+`node_pcap` exposes packets as JavaScript objects, but it also comes with a few examples that are useful on their own. If you do nothing else, check out `http_trace` and `simple_capture`. Look at the source code and see how they work. It's really easy.
+
+## Installation
+
+Anyway, if you are still here, let's get this sucker installed. The first thing you'll need is `libpcap`. If you are on OSX 10.6, you already have it. If you are on a Linux system that uses `apt-get` to install things, you can get it like this:
+
+ sudo apt-get install libpcap-dev
+
+
+If you are on some other kind of system, I don't know the exact command to install `libpcap-dev`, but it is a very common library that's widely available.
+
+Once you have `libpcap` and node, you just need `npm`. Install `node_pcap` with `npm` like this:
+
+ npm install pcap
+
+This will install the pcap libraries and three executable.
+
+If you want to hack on the code, and I encourage you to do so, use `git` to clone the repository on github:
+
+ git clone git://github.com/mranney/node_pcap.git
+
+You'll still need to use `npm` to build and install the files where they need to go:
+
+ mjr:~/work/node_pcap$ npm install .
+
+To verify that things are working, run:
+
+ sudo simple_capture
+
+It should look something like this:
+
+ mjr:~$ sudo simple_capture
+ libpcap version 1.0.0
+ * en0 10.51.2.125/255.255.255.0
+ fw0 no address
+ en1 no address
+ lo0 127.0.0.1/255.0.0.0
+ 00:1c:23:b9:e8:b5 -> ff:ff:ff:ff:ff:ff 10.51.2.10 ARP request 10.51.2.4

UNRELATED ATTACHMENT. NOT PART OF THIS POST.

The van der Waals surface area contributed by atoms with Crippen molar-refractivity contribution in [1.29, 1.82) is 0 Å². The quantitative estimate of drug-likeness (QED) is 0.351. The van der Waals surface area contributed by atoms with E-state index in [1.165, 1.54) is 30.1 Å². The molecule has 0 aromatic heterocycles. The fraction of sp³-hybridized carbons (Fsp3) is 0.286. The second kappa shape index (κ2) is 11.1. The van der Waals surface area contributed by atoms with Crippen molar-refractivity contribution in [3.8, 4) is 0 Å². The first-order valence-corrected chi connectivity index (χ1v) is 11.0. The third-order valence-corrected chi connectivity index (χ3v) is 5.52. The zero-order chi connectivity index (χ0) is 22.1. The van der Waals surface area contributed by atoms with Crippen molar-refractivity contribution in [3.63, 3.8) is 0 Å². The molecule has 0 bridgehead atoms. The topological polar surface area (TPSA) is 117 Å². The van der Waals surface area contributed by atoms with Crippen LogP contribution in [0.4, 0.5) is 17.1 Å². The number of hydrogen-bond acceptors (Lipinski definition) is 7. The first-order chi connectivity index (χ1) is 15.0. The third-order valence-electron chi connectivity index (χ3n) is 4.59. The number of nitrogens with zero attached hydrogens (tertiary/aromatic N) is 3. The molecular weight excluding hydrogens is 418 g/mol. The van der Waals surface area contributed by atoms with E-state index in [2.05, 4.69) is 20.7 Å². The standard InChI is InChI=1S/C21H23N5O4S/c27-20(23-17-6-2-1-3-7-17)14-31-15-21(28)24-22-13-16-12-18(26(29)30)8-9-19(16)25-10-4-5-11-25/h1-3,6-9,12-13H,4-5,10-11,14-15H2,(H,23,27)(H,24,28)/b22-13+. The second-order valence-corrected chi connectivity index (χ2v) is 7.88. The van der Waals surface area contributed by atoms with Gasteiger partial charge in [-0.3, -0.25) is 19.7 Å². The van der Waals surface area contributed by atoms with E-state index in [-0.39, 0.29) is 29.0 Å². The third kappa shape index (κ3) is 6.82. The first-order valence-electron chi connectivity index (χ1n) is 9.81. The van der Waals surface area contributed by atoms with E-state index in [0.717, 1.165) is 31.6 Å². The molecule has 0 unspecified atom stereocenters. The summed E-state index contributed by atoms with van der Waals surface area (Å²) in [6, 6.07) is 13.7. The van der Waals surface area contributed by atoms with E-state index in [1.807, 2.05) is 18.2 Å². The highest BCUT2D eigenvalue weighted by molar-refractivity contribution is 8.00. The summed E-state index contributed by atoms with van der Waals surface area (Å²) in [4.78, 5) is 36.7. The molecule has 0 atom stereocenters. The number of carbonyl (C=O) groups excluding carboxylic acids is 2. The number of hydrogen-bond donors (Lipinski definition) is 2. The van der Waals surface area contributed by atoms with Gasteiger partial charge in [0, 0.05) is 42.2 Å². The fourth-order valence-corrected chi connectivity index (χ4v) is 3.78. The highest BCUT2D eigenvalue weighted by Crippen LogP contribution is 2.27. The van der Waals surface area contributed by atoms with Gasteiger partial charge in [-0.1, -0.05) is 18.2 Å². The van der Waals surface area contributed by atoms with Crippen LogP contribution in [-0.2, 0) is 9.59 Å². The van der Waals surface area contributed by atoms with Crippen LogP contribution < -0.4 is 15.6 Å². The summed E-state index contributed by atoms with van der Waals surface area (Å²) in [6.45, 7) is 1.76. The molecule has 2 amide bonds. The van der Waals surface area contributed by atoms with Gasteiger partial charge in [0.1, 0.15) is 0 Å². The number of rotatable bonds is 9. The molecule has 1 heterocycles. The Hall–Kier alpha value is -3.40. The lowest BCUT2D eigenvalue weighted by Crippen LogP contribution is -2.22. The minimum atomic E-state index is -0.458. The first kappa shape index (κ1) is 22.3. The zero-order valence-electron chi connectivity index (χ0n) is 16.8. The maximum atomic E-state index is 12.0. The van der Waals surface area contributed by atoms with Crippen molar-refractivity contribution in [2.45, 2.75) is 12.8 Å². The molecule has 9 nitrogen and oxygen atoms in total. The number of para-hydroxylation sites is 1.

+ 00:1e:c9:45:e8:30 -> ff:ff:ff:ff:ff:ff 10.51.2.1 ARP request 10.51.2.45
+ 00:1a:92:c4:32:d1 -> ff:ff:ff:ff:ff:ff 10.51.2.179 ARP request 10.51.2.126
+
+Your traffic might not be ARP requests, but some packets should be flowing, and you should see one line per packet.
+
+Opening the capture interface on most operating systems requires root access, so most of the time that you run a program using `node_pcap` you'll need to use sudo.
+
+## http_trace
+
+`http_trace` is a tool that distills the packets involved in an HTTP session into higher level events. There are command line options to adjust the output and select different requests. Here's a simple example of looking for any requests that have "favicon" in the URL and showing request and response headers:
+
+<img src="capturing-packets-in-javascript/http_trace_1.jpg" style="float: none"></img>
+
+
+To see the full list of options do:
+
+ http_trace --help
+
+With no arguments, `http_trace` will listen on the default interface for any IPv4 TCP traffic on any port. If it finds HTTP on any TCP connection, it'll start decoding it. You might be surprised by how many HTTP connections your computer is making that you didn't know about, especially if you run OSX. Fire it up and see what you find.
+
+## Solving Problems
+
+Here's why you need all of this. Let's say you have a node program that makes an outgoing connection, but the outgoing connection doesn't seem like it is working. This reason in this case is that a firewall rule is filtering the traffic. Here's how to detect it: